The tarmac gave way to a bumpy murram road a few kilometres from Narok and we started seeing dirty and muddy oncoming tour vans which signalled muddy terrain ahead. The scenery changed drastically and we could see wildebeestes and small herds of Zebra and antelopes announcing the proximity to the Mara. This went on for a while until we got a phonecall from Jeff informing us that the Talek river had burst its banks and had submerged the bridge to Naboisho conservancy so we would have to wait it out at Nkoilale market until the water went down. We arrived at the bridge and sure enough the bridge had been submerged.
We backtracked to Nkoilale to wait it out. The most convenient place we could sit and wait was a bar, before you get judgemental i will have you know that the market has very few hotels which are small and the only spacious place we could fit all 14 of us was that bar. Meat was ordered and guys settled in and drinks were ordered to individual preference. Many tour vans passed by as they were headed to the Maasai Mara National Park and back. I happened to make friends with some of the locals and engaged them in dialogue so i could learn the most about the local community and area in general.
One striking feature i noticed about the center was the Maasai women, gracefully tall, adorned with colourful beads, drinking the men under the table and still walk out without a stagger while the men were left blabbering unable to swat a fly. When the meat was ready we heartily partook the juicy mutton which surprisingly tasted like beef. We shared with the other patrons of the joint and were met with another surprise, all of them declined to wash their hands but instead rubbed the fat onto their arms and legs.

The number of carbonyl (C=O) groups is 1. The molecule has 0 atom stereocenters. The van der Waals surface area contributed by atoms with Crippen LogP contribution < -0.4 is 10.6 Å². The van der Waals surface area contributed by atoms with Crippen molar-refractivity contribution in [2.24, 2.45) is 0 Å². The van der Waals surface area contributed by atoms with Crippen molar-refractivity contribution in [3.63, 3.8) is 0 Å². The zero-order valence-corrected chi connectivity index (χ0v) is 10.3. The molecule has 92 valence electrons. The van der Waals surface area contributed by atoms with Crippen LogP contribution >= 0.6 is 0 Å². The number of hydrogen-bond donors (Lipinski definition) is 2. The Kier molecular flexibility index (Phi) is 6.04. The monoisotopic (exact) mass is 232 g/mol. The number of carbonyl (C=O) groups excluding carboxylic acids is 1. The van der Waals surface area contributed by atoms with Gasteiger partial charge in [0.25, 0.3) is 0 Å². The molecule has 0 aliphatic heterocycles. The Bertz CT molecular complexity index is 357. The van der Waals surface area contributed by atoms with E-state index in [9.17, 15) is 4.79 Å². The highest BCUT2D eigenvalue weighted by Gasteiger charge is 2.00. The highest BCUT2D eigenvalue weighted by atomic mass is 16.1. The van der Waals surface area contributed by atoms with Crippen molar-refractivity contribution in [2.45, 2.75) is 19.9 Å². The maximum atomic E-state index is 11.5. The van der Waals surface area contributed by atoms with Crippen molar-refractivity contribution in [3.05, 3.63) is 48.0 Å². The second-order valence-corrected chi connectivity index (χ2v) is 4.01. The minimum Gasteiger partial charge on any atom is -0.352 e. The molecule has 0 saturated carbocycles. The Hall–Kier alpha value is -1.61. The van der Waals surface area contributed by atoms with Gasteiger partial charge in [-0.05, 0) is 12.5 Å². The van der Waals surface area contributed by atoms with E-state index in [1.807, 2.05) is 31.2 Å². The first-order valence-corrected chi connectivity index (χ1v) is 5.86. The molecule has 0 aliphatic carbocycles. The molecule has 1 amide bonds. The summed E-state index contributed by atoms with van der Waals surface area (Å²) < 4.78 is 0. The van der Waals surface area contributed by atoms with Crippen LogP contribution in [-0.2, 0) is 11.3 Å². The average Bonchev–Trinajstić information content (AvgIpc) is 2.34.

At this time, an Ol Seki guide called Patrick had managed to cross the bridge with his Landcruiser. He informed us that the waters had gone down and we could now cross.
We crossed the Talek river amid some protest form some of our female colleagues, they were apprehensive on the decision to cross the river as they doubted the strength of the bridge. When we crossed, the relief was apparent on their faces. We snaked our way through the dense bush towards the camp and were treated to a variety of wildlife.
We reached the camp and everyone jumped out of the vans to experience the myth that was Ol Seki. We relaxed on the terrace enjoying the magnificent view with Hyraxes darting about and were joined by Jeff Mukolwe the camp manager, a witty individual who was immediately put to task by the team and was asked a myriad of questions.
Jeff took us round the camp for a show around, detailing every aspect of the camp. We were shown our rooms and were informed that we would be headed to a bush sundowner in a while. After unpacking and settling into our rooms we all bundled into the vans and headed for the sundowner site. A lone tree stood on the plain and i understood why it was chosen as a dinner spot as it was unique and offered a nice view. Drinks were served and we, or must i say I partook with zeal considering they were 'on the house' and the open bush meant there was no begging the driver for a stopover to relieve oneself, just a wary thought of encountering a lion while doing your thing and probably having to run leaving your pants behind.
It was evident that everyone was enjoying themselves and this trip was a welcome relief from the hustle and bustle of Nairobi and the office. Everyone was jovial and hearty, i couldnt help myself but wonder why companies dont conduct interviews to individuals under the influence of alcohol as this was the only time people were most honest. I actually got to know my colleagues better and discovered personalities which were concealed in the office. In the bush we were all equal, there were no bosses and there were remarks to the effect 'what happens in the mara, stays in the mara'.. unless it finds its way to this blog.
|Two awesome bosses whom am having difficulties deciding who takes the favourite boss title|
To be Continued......